• Ben says:

        You assume Disney and GE are “conservative.” GE is a massive recipient of government grants and tax breaks. Lobbying is required for this, especially with GE’s “green” initiatives and income streams. Do you think GE is for or against a larger, more regulatory government that gives them tax breaks and grants for their research? GE is certainly not conservative, and I’d be interested to see how you’d claim Disney was as well?

        I can’t argue with Newscorp, though.

        Thumb up 4 Thumb down 0
      • mary says:

        The Koch Bros are very conservative, yet their companies receive massive grants and tax breaks, too. They take advantage of ethanol and oil subsidies, logging roads, bailouts, etc. Does that mean the Kochs own liberal companies, or does it just mean that they’re conservatives not above taking advantage of programs they purport to hate?

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    • Steevn says:

      Talk radio, Fox News, and the Wall Street Jounral. That’s about it. Good question.

      Thumb up 3 Thumb down 1
      • Goatherd says:

        I think the question was about other non-media institutions. Like e.g. the church, the military, Wall Street. These have a conservative bent.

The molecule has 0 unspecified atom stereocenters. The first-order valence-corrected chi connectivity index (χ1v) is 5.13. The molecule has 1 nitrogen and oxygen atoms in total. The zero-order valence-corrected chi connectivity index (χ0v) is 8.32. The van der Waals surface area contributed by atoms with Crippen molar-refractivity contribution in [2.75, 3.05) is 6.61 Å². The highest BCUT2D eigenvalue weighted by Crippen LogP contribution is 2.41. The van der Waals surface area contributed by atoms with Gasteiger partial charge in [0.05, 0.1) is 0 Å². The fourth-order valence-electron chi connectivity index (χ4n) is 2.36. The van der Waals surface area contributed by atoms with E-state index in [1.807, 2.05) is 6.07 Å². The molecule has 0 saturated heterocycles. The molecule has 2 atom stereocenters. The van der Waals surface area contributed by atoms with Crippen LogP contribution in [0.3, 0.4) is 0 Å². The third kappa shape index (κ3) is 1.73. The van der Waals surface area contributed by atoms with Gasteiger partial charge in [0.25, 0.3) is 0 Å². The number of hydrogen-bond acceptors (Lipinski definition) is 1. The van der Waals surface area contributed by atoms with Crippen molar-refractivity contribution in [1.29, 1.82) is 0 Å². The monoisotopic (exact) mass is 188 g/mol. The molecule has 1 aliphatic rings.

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    • Matthias says:

      And as a follow up…if there exists institutions that provide a conservative bias, how do their ratings compare to one with a liberal bias?

      Thumb up 2 Thumb down 0
  5. TMoney says:

    How in the world of shareholder owned media companies could a liberal newsroom exist ?

    – Unless that was what the market demanded. Surely these companies would pander to either their shareholders (by slanting news for increased market share) or to the public (by slanting news for increased market share) or perhaps by marketing news to a specific – presumably profitable niche (Christian, gay, liberal, conservative, spanish-speaking etc). Indeed, Fox news clearly shows that there is only a finite market for news with a specific (conservative) bias – and you can make the same arguement about mother jones and the liberal media.

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  6. Matthias says:

    Isn’t the idea of unbiased news an oxymoron? In American history, I understood that news sources had a proclaimed bias that was as obvious as their name (e.g. The Arizona Republic or The Tallahassee Democrat). Do you know when the general media outlets began to proclaim “non bias”, and has a true unbiased news source ever really existed?

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    • Alex says:

      Not true, considering that Anti-American movies continually are made and sell poorly (See Green Zone, GI Joe, Hurt Locker), while Pro-American movies dominate (See Iron Man, Captain America).

      Going further, Fox dominates MSNBC. Often it beats its Broadcast rivals that reach millions of more homes and have a strong familiarity aspect. Drudge outperforms any site that is similar in nature. Wherever there is real choice, conservative views are drawing more eyes.

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      • FDUK says:

        How can the supposed liberal bias actually exist?